Stylish crafts for your home
by Deborah Morbin and Tracy Boomer With the cooler weather approaching its the perfect time to get crafting. So look no further than this guide on how to create stylish crafts that will enhance your home. No matter what space you want to improve, the authors bring you dcor solutions and tried-and-tested techniques that are easy to follow and affordable. With top practical tips, advice, and beautiful photographs to match, youre sure to be inspired. Simply pick your first project and have fun!

The Knot Book

by Geoffrey Budworth Get to know your knots in detail with this easy-to-read guide. Written by a prominent knotsman, this is a great collection that boasts more than 100 of the top knot techniques. For starters there are the basic hitches for everyday life. Then the more extensive knots are explained - for specific uses like fishing or climbing. Read up on the history of each knot, get inspired by the illustrations and learn the lingo with the glossary. And dont miss the fun section on string tricks! This book is a practical essential for all households.


One of 3 copies of each book!

Send your full name and phone number, as well as the name of the book you want to win to:


Email Post PO Box 12651, Mill Street, 8010, Western Cape

Just for kids!


Treat your mom this Mothers Day with these great ideas:
These cookies might be good for you, but theyre still packed with flavour! Whip up a batch for Mom this Mothers Day and cut them out in fun shapes, or decorate them with cinnamon sprinkles or chopped nuts. Yum!
per portion

Healthy peanut butter oat cookies

2 ripe bananas 2 5 cup smooth sugar free peanut butter 1 3 cup chopped peanuts 2 Tbsp (30ml) low fat milk 2 tsp (10ml) vanilla essence 2 Tbsp (30ml) honey cup oats 2 5 cup coconut cup flour
Preheat oven to 160C. In a large bowl, mash bananas with a fork until smooth. Add peanut butter, peanuts, milk, vanilla and honey. Mix well. Add remaining ingredients and stir until well combined. Roll into little balls and place on a non-stick baking tray. Press twice with a fork to flatten. Bake for 30-40 minutes or until cooked through and golden.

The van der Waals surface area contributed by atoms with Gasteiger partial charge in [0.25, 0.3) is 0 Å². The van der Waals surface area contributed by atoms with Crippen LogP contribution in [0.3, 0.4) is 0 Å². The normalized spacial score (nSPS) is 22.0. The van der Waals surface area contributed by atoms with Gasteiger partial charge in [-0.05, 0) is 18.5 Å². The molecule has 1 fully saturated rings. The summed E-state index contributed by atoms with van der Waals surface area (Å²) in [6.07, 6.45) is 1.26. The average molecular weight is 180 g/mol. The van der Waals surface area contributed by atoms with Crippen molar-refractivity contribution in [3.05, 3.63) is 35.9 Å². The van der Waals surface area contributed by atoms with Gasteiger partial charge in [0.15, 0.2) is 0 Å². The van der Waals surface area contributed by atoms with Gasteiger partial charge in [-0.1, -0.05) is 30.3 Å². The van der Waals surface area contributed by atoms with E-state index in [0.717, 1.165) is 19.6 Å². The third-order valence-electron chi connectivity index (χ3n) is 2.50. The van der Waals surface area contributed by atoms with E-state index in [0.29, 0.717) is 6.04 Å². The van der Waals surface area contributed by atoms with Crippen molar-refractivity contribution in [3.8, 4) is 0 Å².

energy protein 450kJ




6g 11g


average cost serving size: 1 makes: 20

5 fun things to do:

Give her a foot rub while she watches her favourite TV show.

Write (or draw) a story with her as the beatiful heroine.

Tidy up your room, without being asked, every day this month.

Be extra nice to your brother / sister, and dont pick any fights...

Make her tea (and serve it with a peanut butter cookie!) 41

Blood sugar (or blood glucose): aim for balance not too low (hypoglycemia), not too high (hyperglycemia). The golden number for blood sugar readings is 7.0. Diabetic diet: there is no specific diabetic diet, but all diabetics should eat lots of fresh fruit and vegetables, plenty of wholegrains, lean proteins, and as little sugar and refined / fried / fatty / junk food as possible. Everything in moderation! Family history plays a big role in diabetes, particularly Type 2 diabetes. Your genes determine whether or not you are at risk for diabetes. HbA1c tests are important to have, every 3 to 6 months. They give you one number for the past 3 months that will tell you how good (on average) your blood sugar control has been.

Always have your medication handy. No matter where you are or what youre doing. Carbohydrate counting lets people with diabetes eat a varied diet. Each carbohydrate (which includes dairy and fruit as well as starch and sugars) has a specific value that can be counted to determine how much insulin to take. Exercise every day, for at least half an hour. It doesnt have to be difficult just a walk around the block will do. Gestational diabetes occurs when a woman has high blood sugar levels during pregnancy. Like Type 2 diabetes, it can often be controlled with diet and exercise. Insulin needs to be kept cool keep spares in the fridge. Insulin can last for 30 days at room temperature, but any longer than that is not ideal. Ketones are acids that build up in the blood and urine when your body doesnt have enough insulin. They can lead to a serious condition called ketoacidosis and from there to diabetic coma. If youre in good control, you dont have to worry about ketones.

Just Diagnosed

An A to Z of all you need to know if youve just been diagnosed with diabetes:

Juice is a great pick-me-up for a low. Try to carry a small juice box or some sweets on you at all times, just in case. Lifestyle plays a big role in Type 2 diabetes. Changing the way you eat, how you exercise and your daily stress levels can make a big difference to how well you feel every day.

Just Diagnosed